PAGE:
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Smart Investments: Choosing the Right Players

Smart Investments: Choosing the Right Players
 Milo Rignell
Fellow - AI & Emerging Technologies

Faced with the economic impact of the Covid-19 crisis and the current digital and environmental challenges, Europe and its Member States have launched particularly ambitious recovery and investment plans for the future. This not only raises the question of investment targets, but also of the levers and players needed to deploy these colossal amounts of capital. 
To discuss these issues, Institut Montaigne and the Sciences Po School of Management and Innovation are holding a series of events on the future of investment in Europe. This article follows the fourth event focused on the link between public and private investment, with Agnès Bénassy-Quéré, Chief Economist at the French Treasury; Estelle Brachlianoff, COO of Veolia; Denis Ribon, President of ArchiMed; and Natacha Valla, economist and Dean of the Sciences Po School of Management and Innovation.

Investment has withstood the Covid-19 crisis

The economic impact of Covid-19 posed a real risk for private investment. Nevertheless, the impact on investment usually associated with a drop in GDP was mitigated by low interest rates, companies’ investments to adapt to new conditions such as remote working, and government measures such as production tax rebates and subsidies to private investment. In the third quarter of 2021, investment was above its Q4 2019 level, particularly for household (+3.8%) and business (+2.3%) investment. Companies are pursuing investments to adapt to new challenges in a post-pandemic world, households are investing their savings - in housing in particular - and governments have launched unprecedented stimulus plans focused on investment.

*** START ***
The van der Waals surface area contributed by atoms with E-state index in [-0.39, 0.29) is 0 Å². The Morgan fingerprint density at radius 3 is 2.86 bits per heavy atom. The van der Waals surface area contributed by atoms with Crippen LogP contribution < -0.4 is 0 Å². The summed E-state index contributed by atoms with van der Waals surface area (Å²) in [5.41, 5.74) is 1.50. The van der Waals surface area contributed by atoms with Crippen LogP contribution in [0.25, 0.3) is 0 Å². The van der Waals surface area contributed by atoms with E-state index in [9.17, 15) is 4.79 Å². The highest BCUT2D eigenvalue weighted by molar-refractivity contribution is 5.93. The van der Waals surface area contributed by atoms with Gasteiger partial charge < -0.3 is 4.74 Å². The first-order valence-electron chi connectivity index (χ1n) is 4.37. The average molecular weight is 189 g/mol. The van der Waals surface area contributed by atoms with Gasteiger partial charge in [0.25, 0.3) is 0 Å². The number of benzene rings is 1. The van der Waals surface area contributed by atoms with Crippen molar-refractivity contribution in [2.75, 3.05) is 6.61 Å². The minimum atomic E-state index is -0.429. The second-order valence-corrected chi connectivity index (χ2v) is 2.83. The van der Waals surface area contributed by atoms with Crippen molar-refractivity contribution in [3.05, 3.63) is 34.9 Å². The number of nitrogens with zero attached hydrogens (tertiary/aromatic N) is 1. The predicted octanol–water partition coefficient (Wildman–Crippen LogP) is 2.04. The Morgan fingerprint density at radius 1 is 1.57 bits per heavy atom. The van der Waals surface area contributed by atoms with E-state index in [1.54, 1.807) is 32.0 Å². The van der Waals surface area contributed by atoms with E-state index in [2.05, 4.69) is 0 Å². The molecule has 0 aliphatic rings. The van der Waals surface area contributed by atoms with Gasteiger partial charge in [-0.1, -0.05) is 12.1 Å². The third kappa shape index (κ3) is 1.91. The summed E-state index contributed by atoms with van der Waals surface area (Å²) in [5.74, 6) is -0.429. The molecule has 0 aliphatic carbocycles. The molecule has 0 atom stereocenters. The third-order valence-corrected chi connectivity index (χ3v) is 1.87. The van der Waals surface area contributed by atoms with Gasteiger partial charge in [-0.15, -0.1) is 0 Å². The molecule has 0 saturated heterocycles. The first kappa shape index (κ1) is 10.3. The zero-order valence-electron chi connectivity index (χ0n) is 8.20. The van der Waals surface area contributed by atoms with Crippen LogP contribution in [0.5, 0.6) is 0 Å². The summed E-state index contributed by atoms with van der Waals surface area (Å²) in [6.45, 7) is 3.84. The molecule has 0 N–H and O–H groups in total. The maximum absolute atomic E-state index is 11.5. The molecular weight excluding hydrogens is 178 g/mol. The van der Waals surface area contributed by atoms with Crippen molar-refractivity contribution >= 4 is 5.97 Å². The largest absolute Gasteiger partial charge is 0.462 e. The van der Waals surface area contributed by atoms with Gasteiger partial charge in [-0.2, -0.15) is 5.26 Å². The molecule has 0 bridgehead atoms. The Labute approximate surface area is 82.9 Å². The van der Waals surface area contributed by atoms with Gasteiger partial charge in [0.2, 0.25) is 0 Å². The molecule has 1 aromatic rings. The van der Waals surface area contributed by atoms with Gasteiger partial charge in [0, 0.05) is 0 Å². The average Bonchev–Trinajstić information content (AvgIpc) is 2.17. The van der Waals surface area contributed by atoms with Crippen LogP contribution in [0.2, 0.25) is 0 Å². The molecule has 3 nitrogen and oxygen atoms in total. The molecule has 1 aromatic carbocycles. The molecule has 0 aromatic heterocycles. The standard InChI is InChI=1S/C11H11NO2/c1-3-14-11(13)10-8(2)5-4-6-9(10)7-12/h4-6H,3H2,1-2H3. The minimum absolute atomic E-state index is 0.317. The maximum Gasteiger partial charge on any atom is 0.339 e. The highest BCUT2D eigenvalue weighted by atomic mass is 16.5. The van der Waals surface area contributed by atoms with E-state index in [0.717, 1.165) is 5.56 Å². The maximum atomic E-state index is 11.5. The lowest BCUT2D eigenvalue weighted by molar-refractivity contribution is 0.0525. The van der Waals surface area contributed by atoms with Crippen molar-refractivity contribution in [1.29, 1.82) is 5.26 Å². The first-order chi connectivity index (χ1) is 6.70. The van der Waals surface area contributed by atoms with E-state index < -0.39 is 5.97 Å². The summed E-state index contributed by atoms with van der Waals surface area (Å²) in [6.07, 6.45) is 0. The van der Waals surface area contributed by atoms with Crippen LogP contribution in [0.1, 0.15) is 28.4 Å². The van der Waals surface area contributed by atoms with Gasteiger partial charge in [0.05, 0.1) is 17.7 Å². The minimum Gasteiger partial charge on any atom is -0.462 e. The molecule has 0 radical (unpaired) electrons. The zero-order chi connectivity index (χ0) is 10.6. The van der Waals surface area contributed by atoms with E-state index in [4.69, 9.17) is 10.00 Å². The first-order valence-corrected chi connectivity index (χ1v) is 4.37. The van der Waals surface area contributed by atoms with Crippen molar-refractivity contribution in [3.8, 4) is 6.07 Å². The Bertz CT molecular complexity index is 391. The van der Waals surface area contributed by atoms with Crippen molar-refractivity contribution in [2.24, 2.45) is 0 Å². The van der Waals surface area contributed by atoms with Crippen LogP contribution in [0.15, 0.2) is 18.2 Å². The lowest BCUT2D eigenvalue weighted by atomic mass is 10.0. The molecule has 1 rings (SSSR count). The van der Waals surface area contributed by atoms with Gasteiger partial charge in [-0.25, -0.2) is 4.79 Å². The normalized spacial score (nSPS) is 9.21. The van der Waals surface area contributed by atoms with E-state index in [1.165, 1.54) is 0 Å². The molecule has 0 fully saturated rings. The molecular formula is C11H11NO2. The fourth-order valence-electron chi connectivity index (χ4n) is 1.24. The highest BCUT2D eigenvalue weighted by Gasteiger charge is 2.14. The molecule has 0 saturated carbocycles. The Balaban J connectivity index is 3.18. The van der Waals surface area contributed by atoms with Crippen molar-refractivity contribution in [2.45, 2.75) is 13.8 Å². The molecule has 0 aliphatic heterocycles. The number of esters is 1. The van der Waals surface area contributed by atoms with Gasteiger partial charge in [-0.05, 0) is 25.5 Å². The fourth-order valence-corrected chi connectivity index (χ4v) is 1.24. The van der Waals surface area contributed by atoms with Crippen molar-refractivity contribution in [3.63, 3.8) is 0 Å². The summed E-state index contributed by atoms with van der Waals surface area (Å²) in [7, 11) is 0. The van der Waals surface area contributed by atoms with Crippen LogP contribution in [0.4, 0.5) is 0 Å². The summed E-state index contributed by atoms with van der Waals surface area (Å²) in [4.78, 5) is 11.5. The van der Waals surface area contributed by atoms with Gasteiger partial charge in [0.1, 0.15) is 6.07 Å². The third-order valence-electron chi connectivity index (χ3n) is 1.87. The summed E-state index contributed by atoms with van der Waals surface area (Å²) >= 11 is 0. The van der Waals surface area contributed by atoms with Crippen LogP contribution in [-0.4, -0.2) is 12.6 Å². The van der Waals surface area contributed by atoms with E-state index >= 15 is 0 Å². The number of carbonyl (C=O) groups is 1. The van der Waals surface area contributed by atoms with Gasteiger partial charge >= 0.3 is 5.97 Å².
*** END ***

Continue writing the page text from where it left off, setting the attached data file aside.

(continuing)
The importance of calibrating public and private investment

While public investment should be careful not to crowd out private players, some scenarios require interventions in order to fill market gaps and to support strategic sectors.

Many countries are also taking advantage of laxer budgetary scrutiny induced by the pandemic to support, or even reposition, certain key industries.

"Defensive" investments are needed to support low-growth sectors that are unattractive to private investors, yet whose erosion poses a dangerous risk of dependence on foreign actors. A recent example would be active pharmaceutical ingredients, such as paracetamol, whose production was largely relocated to China and India. Such investments are all the more important as many countries are also taking advantage of laxer budgetary scrutiny induced by the pandemic to support, or even reposition, certain key industries. However, other tools also exist to ensure the resilience of Europe's supply chain, such as storage and diversification of sources. 

In the long term, regardless of the adopted strategy, this resilience can only be effectively structured in a coordinated way at the European level.